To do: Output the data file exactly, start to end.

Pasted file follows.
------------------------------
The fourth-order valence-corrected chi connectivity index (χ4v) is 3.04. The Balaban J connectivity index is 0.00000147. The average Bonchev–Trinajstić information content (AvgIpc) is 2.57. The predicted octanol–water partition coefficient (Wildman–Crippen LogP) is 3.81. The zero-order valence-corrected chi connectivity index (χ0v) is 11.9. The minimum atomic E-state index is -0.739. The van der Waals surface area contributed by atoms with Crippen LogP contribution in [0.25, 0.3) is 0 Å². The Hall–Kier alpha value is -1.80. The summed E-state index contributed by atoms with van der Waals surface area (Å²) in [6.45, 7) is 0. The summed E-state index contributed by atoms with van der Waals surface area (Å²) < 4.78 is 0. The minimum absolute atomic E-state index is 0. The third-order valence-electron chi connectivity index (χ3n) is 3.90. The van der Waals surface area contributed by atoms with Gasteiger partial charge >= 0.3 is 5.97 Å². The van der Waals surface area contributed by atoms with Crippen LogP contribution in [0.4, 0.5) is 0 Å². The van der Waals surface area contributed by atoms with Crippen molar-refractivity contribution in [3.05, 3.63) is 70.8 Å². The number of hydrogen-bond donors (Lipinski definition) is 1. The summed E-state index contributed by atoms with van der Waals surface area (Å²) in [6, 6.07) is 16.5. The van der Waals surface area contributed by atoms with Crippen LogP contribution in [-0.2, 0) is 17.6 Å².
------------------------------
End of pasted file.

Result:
The fourth-order valence-corrected chi connectivity index (χ4v) is 3.04. The Balaban J connectivity index is 0.00000147. The average Bonchev–Trinajstić information content (AvgIpc) is 2.57. The predicted octanol–water partition coefficient (Wildman–Crippen LogP) is 3.81. The zero-order valence-corrected chi connectivity index (χ0v) is 11.9. The minimum atomic E-state index is -0.739. The van der Waals surface area contributed by atoms with Crippen LogP contribution in [0.25, 0.3) is 0 Å². The Hall–Kier alpha value is -1.80. The summed E-state index contributed by atoms with van der Waals surface area (Å²) in [6.45, 7) is 0. The summed E-state index contributed by atoms with van der Waals surface area (Å²) < 4.78 is 0. The minimum absolute atomic E-state index is 0. The third-order valence-electron chi connectivity index (χ3n) is 3.90. The van der Waals surface area contributed by atoms with Gasteiger partial charge >= 0.3 is 5.97 Å². The van der Waals surface area contributed by atoms with Crippen LogP contribution in [0.4, 0.5) is 0 Å². The van der Waals surface area contributed by atoms with Crippen molar-refractivity contribution in [3.05, 3.63) is 70.8 Å². The number of hydrogen-bond donors (Lipinski definition) is 1. The summed E-state index contributed by atoms with van der Waals surface area (Å²) in [6, 6.07) is 16.5. The van der Waals surface area contributed by atoms with Crippen LogP contribution in [-0.2, 0) is 17.6 Å².